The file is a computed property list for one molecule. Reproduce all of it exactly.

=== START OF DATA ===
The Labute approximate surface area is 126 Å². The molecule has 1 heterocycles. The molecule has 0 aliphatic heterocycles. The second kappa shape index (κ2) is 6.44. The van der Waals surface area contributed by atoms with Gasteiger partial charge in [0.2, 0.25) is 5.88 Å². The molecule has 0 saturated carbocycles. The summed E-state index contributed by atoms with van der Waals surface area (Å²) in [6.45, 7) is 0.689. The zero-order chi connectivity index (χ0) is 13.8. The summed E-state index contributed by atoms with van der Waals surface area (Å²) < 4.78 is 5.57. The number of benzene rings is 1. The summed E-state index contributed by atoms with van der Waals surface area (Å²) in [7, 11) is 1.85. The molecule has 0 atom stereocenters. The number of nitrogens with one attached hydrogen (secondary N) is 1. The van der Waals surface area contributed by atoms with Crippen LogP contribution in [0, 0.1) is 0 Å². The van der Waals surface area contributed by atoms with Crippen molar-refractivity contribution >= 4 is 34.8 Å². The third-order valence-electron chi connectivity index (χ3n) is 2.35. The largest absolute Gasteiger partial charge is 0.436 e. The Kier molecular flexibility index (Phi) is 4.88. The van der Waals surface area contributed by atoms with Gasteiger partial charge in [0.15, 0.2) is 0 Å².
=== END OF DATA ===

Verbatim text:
The Labute approximate surface area is 126 Å². The molecule has 1 heterocycles. The molecule has 0 aliphatic heterocycles. The second kappa shape index (κ2) is 6.44. The van der Waals surface area contributed by atoms with Gasteiger partial charge in [0.2, 0.25) is 5.88 Å². The molecule has 0 saturated carbocycles. The summed E-state index contributed by atoms with van der Waals surface area (Å²) in [6.45, 7) is 0.689. The zero-order chi connectivity index (χ0) is 13.8. The summed E-state index contributed by atoms with van der Waals surface area (Å²) < 4.78 is 5.57. The number of benzene rings is 1. The summed E-state index contributed by atoms with van der Waals surface area (Å²) in [7, 11) is 1.85. The molecule has 0 atom stereocenters. The number of nitrogens with one attached hydrogen (secondary N) is 1. The van der Waals surface area contributed by atoms with Crippen LogP contribution in [0, 0.1) is 0 Å². The van der Waals surface area contributed by atoms with Crippen molar-refractivity contribution >= 4 is 34.8 Å². The third-order valence-electron chi connectivity index (χ3n) is 2.35. The largest absolute Gasteiger partial charge is 0.436 e. The Kier molecular flexibility index (Phi) is 4.88. The van der Waals surface area contributed by atoms with Gasteiger partial charge in [0.15, 0.2) is 0 Å².